Chief Executive Officer, Chief Financial Officer, Chief Operating Officer, Chief Information
Officer, Chief Digital Officer, Chief Happiness Officer…phew! The executive team is expanding
rapidly. Although the trend has been happening since the ‘70s, executive teams are growing
faster today than ever.

Of course, having specialized functional experts on the executive team can be useful. These
individuals can help make decisions based on their role and perspective of the company, taking
pressure off the CEO. Further, executive team members can coordinate across departments,
and advise the CEO.

However, according to the Harvard Business Review, a large team can actually end up
hindering the CEO and company more than helping them. To learn how this phenomenon
occurs, read on.

What Are the Problems with Having a Large Executive Team?

Once you have a large executive team, you essentially end up having a lot of “cooks in the
kitchen.” As a result, the company and CEO could face the following issues:

  • The CEO acts as “referee.” Since having an executive role lends to making top-level decisions for the whole company, sometimes these decisions or perspectives will be in conflict. So, the CEO’s role now involves navigating conflicting agendas in addition to the CEO’s own role.
  • Risk of reduced interdepartmental cooperation. The executive-level employees are watched closely by their department and the whole company. Further, more C-suite employees are connected with their own departments. With more executive roles, more departments are likely to be aware of conflict at the top and be likely to be hostile to other “warring” departments.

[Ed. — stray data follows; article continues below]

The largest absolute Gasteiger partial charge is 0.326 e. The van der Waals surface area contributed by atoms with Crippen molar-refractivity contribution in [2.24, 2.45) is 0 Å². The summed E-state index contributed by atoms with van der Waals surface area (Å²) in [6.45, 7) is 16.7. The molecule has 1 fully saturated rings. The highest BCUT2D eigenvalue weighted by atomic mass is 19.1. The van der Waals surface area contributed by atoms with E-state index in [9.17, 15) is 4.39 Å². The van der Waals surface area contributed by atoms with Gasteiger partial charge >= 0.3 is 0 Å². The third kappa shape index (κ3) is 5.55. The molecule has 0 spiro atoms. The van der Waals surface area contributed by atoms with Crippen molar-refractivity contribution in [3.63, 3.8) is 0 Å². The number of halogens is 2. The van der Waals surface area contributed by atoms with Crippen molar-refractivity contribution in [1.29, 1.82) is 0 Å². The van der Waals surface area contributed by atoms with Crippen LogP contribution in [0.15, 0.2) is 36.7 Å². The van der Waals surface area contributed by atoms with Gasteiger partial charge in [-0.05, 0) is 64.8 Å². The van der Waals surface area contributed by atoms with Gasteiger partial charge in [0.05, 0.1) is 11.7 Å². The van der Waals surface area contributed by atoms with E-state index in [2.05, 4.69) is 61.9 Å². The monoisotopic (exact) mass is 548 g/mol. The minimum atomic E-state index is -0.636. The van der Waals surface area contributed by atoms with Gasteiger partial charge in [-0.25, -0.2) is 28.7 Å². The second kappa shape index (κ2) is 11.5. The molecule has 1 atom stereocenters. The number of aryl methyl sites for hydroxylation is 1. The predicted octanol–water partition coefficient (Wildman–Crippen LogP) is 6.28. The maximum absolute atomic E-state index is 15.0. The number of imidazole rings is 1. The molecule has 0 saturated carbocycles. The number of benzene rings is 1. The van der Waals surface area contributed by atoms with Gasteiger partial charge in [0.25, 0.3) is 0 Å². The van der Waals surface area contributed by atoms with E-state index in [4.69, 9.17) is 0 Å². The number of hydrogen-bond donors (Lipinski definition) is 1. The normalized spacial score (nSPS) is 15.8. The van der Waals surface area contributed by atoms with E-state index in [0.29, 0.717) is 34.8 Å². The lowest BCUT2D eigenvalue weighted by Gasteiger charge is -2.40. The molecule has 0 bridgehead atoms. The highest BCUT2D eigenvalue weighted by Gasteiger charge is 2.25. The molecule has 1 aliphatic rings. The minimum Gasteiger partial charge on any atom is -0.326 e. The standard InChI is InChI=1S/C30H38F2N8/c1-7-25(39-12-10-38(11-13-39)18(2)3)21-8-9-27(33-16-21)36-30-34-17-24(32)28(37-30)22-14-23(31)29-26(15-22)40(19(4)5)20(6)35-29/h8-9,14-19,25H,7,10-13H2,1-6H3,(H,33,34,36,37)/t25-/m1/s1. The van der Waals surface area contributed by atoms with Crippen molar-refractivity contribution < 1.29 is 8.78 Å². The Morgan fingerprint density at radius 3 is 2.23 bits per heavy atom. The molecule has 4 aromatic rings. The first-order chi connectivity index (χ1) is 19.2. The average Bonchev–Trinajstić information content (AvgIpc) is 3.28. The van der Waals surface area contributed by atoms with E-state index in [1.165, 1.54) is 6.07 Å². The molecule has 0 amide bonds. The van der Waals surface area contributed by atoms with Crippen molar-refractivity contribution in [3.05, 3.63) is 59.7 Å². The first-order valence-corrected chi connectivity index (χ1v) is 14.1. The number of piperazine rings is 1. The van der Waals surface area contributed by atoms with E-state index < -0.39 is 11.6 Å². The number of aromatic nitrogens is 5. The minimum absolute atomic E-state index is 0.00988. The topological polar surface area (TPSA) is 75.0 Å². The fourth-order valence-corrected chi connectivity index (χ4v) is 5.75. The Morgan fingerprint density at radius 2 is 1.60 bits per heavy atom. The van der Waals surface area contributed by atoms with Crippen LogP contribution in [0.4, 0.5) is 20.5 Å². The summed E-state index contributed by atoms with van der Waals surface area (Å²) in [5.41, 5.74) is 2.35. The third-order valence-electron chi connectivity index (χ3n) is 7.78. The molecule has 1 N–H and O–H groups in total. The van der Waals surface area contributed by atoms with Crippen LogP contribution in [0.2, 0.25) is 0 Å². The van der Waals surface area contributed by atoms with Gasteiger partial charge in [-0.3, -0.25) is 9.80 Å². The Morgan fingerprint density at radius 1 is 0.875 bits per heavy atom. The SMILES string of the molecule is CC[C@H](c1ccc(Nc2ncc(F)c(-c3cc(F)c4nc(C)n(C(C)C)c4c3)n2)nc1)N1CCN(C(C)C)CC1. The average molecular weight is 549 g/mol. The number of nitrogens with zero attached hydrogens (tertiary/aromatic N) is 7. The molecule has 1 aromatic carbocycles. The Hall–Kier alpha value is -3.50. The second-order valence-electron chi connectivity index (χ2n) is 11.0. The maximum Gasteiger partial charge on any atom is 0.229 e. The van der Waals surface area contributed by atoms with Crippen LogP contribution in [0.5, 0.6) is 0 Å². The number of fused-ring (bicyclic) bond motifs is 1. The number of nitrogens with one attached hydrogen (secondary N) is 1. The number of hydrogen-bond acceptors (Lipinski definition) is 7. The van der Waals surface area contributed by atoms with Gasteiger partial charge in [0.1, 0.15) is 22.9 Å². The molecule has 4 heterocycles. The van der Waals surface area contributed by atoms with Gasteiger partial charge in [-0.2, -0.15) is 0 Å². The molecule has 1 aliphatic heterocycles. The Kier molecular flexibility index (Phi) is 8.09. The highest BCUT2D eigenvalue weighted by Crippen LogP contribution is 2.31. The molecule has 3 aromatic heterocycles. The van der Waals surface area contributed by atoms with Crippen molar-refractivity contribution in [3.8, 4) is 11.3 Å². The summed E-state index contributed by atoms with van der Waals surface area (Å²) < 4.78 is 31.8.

• Executive-level disengagement. The C-suite is seen as “making it” or “having a seat at the table.” However, the role becomes less special with more people — and there is less decision-making power with more people at the top.

Do these situations sound like your team? Don’t worry, there are solutions your company can implement.

How Can You Reduce Your Executive Team Size?

  • Consider purpose. Does each member of your team have a role where they are truly contributing to the executive team — not just what they “should” be doing or what you want them to do? Is each member doing things that both “add value and can’t otherwise be achieved more effectively”?
  • Downsize. Removing members from your team can be a very difficult task, as it regards elevated status and compensation. However, the benefits of removing executive team members can outweigh the discomfort. Ensure that you do not remove “counterbalancing” members, though (for example, legal affairs and sales).
  • Create an “executive committee sub-committee.” Creating a more exclusive group of advisors can be demotivating to other team members. However, you can approach the task as focusing on the content of meeting time. Your executive sub-committee focuses on the things most covered in executive meeting times, and you can create other committees for the other operations, but are more focused on those issues than the whole group working on less relevant projects.
  • Realign the inner cabinet. Most CEOs have a private “inner cabinet” of one to three most trusted confidants. Although these confidants do not have an official title, and their role is usually secret, they are very important. As you downsize your executive team, consider who your advisors are and make sure you are getting balanced advice.

Any company whose executive team has grown too large can implement these steps. However,
getting started can seem intimidating.

Next Steps

If your company would like to consolidate its executive team to avoid the downfalls of a large
team, but would like help, contact Boston Business Growth. We specialize in helping teams like
yours by using the Entrepreneurial Operating System (EOS).

Downsizing an executive team can involve strategic thinking and hard conversations. Although it
might be a difficult process, we can help you through every step so your business can emerge
stronger, more confident and better able to make good decisions.

To get started, contact Boston Business Growth today.